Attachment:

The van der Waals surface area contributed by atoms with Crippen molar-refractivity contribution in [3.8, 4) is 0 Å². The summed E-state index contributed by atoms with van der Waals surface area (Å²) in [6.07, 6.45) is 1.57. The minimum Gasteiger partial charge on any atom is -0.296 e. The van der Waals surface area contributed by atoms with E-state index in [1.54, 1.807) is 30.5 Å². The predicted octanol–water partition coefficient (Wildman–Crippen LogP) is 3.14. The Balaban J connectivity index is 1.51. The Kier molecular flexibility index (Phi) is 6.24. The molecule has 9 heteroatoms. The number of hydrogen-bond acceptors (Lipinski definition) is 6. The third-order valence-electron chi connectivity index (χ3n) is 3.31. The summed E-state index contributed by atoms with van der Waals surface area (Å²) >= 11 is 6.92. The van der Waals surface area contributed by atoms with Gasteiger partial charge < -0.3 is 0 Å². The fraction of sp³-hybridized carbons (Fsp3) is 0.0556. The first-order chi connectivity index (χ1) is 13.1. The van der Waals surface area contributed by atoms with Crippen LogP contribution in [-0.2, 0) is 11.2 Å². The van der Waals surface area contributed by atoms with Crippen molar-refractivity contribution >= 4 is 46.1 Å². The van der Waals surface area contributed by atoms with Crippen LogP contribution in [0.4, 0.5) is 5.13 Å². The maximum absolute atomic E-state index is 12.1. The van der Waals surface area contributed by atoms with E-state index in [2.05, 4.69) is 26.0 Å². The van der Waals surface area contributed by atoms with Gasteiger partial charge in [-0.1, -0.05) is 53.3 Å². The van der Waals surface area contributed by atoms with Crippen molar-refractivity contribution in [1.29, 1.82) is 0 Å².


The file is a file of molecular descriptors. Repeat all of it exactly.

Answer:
The van der Waals surface area contributed by atoms with Crippen molar-refractivity contribution in [3.8, 4) is 0 Å². The summed E-state index contributed by atoms with van der Waals surface area (Å²) in [6.07, 6.45) is 1.57. The minimum Gasteiger partial charge on any atom is -0.296 e. The van der Waals surface area contributed by atoms with E-state index in [1.54, 1.807) is 30.5 Å². The predicted octanol–water partition coefficient (Wildman–Crippen LogP) is 3.14. The Balaban J connectivity index is 1.51. The Kier molecular flexibility index (Phi) is 6.24. The molecule has 9 heteroatoms. The number of hydrogen-bond acceptors (Lipinski definition) is 6. The third-order valence-electron chi connectivity index (χ3n) is 3.31. The summed E-state index contributed by atoms with van der Waals surface area (Å²) >= 11 is 6.92. The van der Waals surface area contributed by atoms with Gasteiger partial charge < -0.3 is 0 Å². The fraction of sp³-hybridized carbons (Fsp3) is 0.0556. The first-order chi connectivity index (χ1) is 13.1. The van der Waals surface area contributed by atoms with Crippen LogP contribution in [-0.2, 0) is 11.2 Å². The van der Waals surface area contributed by atoms with Crippen molar-refractivity contribution >= 4 is 46.1 Å². The van der Waals surface area contributed by atoms with Crippen LogP contribution in [0.4, 0.5) is 5.13 Å². The maximum absolute atomic E-state index is 12.1. The van der Waals surface area contributed by atoms with E-state index in [2.05, 4.69) is 26.0 Å². The van der Waals surface area contributed by atoms with Gasteiger partial charge in [-0.1, -0.05) is 53.3 Å². The van der Waals surface area contributed by atoms with Crippen molar-refractivity contribution in [1.29, 1.82) is 0 Å².